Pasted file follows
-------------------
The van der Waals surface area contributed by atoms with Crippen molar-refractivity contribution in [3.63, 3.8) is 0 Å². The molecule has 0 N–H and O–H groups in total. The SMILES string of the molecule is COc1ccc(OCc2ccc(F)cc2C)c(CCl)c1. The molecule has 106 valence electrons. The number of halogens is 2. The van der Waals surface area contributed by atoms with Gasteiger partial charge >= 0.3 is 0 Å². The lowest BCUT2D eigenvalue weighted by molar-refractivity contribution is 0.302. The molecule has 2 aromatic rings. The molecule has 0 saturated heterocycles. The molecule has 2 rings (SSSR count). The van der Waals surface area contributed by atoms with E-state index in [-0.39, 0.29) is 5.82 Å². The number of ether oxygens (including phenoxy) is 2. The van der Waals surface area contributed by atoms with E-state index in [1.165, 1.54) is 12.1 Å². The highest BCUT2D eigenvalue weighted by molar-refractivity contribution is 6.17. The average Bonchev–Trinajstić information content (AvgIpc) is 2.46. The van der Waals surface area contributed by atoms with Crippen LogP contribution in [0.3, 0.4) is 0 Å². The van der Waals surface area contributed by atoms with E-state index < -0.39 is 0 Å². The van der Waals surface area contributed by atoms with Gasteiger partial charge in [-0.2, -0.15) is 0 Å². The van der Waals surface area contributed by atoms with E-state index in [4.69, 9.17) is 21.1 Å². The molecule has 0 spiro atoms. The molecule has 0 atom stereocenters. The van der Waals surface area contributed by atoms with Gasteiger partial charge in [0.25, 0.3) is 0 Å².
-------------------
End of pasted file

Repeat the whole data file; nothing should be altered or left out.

The van der Waals surface area contributed by atoms with Crippen molar-refractivity contribution in [3.63, 3.8) is 0 Å². The molecule has 0 N–H and O–H groups in total. The SMILES string of the molecule is COc1ccc(OCc2ccc(F)cc2C)c(CCl)c1. The molecule has 106 valence electrons. The number of halogens is 2. The van der Waals surface area contributed by atoms with Gasteiger partial charge >= 0.3 is 0 Å². The lowest BCUT2D eigenvalue weighted by molar-refractivity contribution is 0.302. The molecule has 2 aromatic rings. The molecule has 0 saturated heterocycles. The molecule has 2 rings (SSSR count). The van der Waals surface area contributed by atoms with E-state index in [-0.39, 0.29) is 5.82 Å². The number of ether oxygens (including phenoxy) is 2. The van der Waals surface area contributed by atoms with E-state index in [1.165, 1.54) is 12.1 Å². The highest BCUT2D eigenvalue weighted by molar-refractivity contribution is 6.17. The average Bonchev–Trinajstić information content (AvgIpc) is 2.46. The van der Waals surface area contributed by atoms with Crippen LogP contribution in [0.3, 0.4) is 0 Å². The van der Waals surface area contributed by atoms with E-state index < -0.39 is 0 Å². The van der Waals surface area contributed by atoms with Gasteiger partial charge in [-0.2, -0.15) is 0 Å². The van der Waals surface area contributed by atoms with E-state index in [4.69, 9.17) is 21.1 Å². The molecule has 0 spiro atoms. The molecule has 0 atom stereocenters. The van der Waals surface area contributed by atoms with Gasteiger partial charge in [0.25, 0.3) is 0 Å².